• ITVI.USA
    14,959.950
    116.940
    0.8%
  • OTLT.USA
    2.933
    0.012
    0.4%
  • OTRI.USA
    19.350
    0.220
    1.2%
  • OTVI.USA
    14,926.910
    120.050
    0.8%
  • TSTOPVRPM.ATLPHL
    2.910
    -0.050
    -1.7%
  • TSTOPVRPM.CHIATL
    3.790
    0.080
    2.2%
  • TSTOPVRPM.DALLAX
    1.460
    0.170
    13.2%
  • TSTOPVRPM.LAXDAL
    3.740
    0.020
    0.5%
  • TSTOPVRPM.PHLCHI
    2.270
    0.030
    1.3%
  • TSTOPVRPM.LAXSEA
    4.150
    -0.010
    -0.2%
  • WAIT.USA
    131.000
    -2.000
    -1.5%
  • ITVI.USA
    14,959.950
    116.940
    0.8%
  • OTLT.USA
    2.933
    0.012
    0.4%
  • OTRI.USA
    19.350
    0.220
    1.2%
  • OTVI.USA
    14,926.910
    120.050
    0.8%
  • TSTOPVRPM.ATLPHL
    2.910
    -0.050
    -1.7%
  • TSTOPVRPM.CHIATL
    3.790
    0.080
    2.2%
  • TSTOPVRPM.DALLAX
    1.460
    0.170
    13.2%
  • TSTOPVRPM.LAXDAL
    3.740
    0.020
    0.5%
  • TSTOPVRPM.PHLCHI
    2.270
    0.030
    1.3%
  • TSTOPVRPM.LAXSEA
    4.150
    -0.010
    -0.2%
  • WAIT.USA
    131.000
    -2.000
    -1.5%
Air CargoAmerican ShipperModern ShipperNews

Pilots ratify 4-year labor deal at Amazon cargo carrier Sun Country

Airline is best known for flying to sunny vacation destinations

Pilots for Amazon transport provider Sun Country Airlines have easily ratified a new four-year contract, the union representing them said Tuesday.

According to the Air Line Pilots Association, 93% of the eligible pilots participating voted to ratify the agreement, which brings their pay rates, retirement contributions, commuter policies and work rules in line with those of industry peers. 

Sun Country (NASDAQ: SCNY) is a leisure airline based in Minneapolis that added a cargo division and began flying Boeing 737-800 cargo jets for Amazon Air (NASDAQ: AMZN) in May 2020 to diversify its revenue stream. It currently operates 12 aircraft for Amazon. During the third quarter of 2021, cargo revenue was $24 million, a 10% increase versus the second quarter and 71% higher than the same period in 2020.

The Amazon business was a key factor in Sun Country’s ability to keep from furloughing pilots during the COVID-19 pandemic when most airlines cut staff.

“We are proud of this contract that reflects the work we’ve done and contributions we’ve made to help the airline grow,” said Capt. Brian Lethert, chairman of ALPA’s Sun Country Master Executive Council. “We are committed to helping the company continue growing and achieving its objectives through this modern contract, which will ensure the airline is able to retain and attract pilots.”

The union and company reached the agreement in seven months, which is relatively short by industry standards and in comparison to the six years it took Atlas Air (NASDAQ: AAWW), another Amazon contractor, to conclude a pilot deal in September. The quick resolution of talks is certain to please Amazon, which abhors uncertainty and the possibility of unhappy pilots creating operational inefficiencies by working minimum hours or calling in sick.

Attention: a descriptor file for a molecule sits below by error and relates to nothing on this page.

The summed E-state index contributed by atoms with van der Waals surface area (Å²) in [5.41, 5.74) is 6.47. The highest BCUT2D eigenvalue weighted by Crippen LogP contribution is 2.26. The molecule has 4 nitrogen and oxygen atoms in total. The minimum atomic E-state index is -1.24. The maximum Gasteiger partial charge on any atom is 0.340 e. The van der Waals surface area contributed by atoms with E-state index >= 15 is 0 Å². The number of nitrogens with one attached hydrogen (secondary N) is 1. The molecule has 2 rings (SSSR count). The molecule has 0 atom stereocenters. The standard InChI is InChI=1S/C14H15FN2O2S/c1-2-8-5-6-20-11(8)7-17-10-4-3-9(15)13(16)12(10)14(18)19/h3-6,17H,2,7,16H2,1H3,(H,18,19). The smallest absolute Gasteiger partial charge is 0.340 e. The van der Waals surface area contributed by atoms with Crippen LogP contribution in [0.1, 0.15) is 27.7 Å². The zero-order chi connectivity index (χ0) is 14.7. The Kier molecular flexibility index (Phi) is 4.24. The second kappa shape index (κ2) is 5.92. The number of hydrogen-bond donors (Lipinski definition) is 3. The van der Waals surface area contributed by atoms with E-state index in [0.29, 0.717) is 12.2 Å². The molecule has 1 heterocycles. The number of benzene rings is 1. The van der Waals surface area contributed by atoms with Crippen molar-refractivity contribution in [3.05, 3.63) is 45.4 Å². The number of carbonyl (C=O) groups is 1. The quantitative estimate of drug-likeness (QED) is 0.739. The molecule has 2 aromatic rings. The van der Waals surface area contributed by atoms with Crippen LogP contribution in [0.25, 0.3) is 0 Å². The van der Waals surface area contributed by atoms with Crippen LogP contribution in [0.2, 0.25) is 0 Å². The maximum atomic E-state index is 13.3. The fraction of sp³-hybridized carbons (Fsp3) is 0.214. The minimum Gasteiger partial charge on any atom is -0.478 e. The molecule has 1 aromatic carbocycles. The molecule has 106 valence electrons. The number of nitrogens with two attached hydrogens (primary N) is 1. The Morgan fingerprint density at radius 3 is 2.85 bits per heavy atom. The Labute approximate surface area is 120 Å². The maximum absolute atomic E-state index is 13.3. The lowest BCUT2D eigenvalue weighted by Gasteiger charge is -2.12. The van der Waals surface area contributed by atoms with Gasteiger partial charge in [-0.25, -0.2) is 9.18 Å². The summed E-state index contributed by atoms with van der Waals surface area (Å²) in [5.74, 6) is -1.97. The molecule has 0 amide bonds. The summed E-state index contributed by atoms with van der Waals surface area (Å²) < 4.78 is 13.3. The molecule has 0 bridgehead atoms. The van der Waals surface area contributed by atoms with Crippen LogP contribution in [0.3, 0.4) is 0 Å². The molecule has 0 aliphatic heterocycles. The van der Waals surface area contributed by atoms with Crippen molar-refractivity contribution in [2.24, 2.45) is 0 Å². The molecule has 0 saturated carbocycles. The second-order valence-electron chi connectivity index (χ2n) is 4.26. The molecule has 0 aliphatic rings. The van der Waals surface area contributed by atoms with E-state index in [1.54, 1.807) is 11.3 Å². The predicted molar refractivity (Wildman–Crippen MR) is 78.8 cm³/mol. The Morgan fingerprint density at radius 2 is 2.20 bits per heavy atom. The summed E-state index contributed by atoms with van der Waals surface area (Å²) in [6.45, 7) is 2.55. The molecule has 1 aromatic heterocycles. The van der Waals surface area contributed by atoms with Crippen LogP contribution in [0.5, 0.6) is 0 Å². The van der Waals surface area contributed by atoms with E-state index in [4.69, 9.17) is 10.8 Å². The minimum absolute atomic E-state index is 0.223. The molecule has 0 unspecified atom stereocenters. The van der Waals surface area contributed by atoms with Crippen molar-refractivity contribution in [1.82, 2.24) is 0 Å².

Earlier this year, Kalitta reached a pilot agreement after one year of negotiations.

The fact that Sun Country CEO Jude Bricker was quoted in the ALPA news release about the contract shows that relations between the union and Sun Country are on good terms.

“This agreement represents a milestone for both Sun Country and our pilots. It provides our highly skilled pilot group with competitive wages and benefits and enables Sun Country’s significant future growth plans,” said Bricker. “I want to congratulate both bargaining teams for having the dedication to reach an agreement in record time.”

Click here for more FreightWaves/American Shipper stories by Eric Kulisch.

WHAT TO READ NEXT:

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Kalitta Air pilots ratify 4-year contract

Eric Kulisch, Air Cargo Editor

Eric is the Air Cargo Market Editor at FreightWaves. An award-winning business journalist with extensive experience covering the logistics sector, Eric spent nearly two years as the Washington, D.C., correspondent for Automotive News, where he focused on regulatory and policy issues surrounding autonomous vehicles, mobility, fuel economy and safety. He has won two regional Gold Medals from the American Society of Business Publication Editors for government coverage and news analysis, and was voted best for feature writing and commentary in the Trade/Newsletter category by the D.C. Chapter of the Society of Professional Journalists. As associate editor at American Shipper Magazine for more than a decade, he wrote about trade, freight transportation and supply chains. Eric is based in Portland, Oregon. He can be reached for comments and tips at ekulisch@freightwaves.com

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